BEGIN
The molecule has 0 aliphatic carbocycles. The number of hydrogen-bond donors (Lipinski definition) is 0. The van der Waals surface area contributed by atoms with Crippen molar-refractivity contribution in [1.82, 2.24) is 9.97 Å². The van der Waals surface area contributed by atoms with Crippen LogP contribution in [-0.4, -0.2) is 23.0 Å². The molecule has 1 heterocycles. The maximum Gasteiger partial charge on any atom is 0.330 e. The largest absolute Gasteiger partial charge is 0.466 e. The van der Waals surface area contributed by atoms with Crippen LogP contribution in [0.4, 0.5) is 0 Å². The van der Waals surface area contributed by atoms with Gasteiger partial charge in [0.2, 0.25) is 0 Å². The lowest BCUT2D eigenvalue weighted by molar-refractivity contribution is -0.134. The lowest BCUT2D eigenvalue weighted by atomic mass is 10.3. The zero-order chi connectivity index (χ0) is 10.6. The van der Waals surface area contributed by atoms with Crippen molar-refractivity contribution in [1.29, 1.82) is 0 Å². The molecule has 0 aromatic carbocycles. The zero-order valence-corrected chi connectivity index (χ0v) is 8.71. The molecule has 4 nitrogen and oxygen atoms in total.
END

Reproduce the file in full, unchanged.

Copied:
The molecule has 0 aliphatic carbocycles. The number of hydrogen-bond donors (Lipinski definition) is 0. The van der Waals surface area contributed by atoms with Crippen molar-refractivity contribution in [1.82, 2.24) is 9.97 Å². The van der Waals surface area contributed by atoms with Crippen LogP contribution in [-0.4, -0.2) is 23.0 Å². The molecule has 1 heterocycles. The maximum Gasteiger partial charge on any atom is 0.330 e. The largest absolute Gasteiger partial charge is 0.466 e. The van der Waals surface area contributed by atoms with Crippen LogP contribution in [0.4, 0.5) is 0 Å². The van der Waals surface area contributed by atoms with Gasteiger partial charge in [0.2, 0.25) is 0 Å². The lowest BCUT2D eigenvalue weighted by molar-refractivity contribution is -0.134. The lowest BCUT2D eigenvalue weighted by atomic mass is 10.3. The zero-order chi connectivity index (χ0) is 10.6. The van der Waals surface area contributed by atoms with Crippen molar-refractivity contribution in [1.29, 1.82) is 0 Å². The molecule has 0 aromatic carbocycles. The zero-order valence-corrected chi connectivity index (χ0v) is 8.71. The molecule has 4 nitrogen and oxygen atoms in total.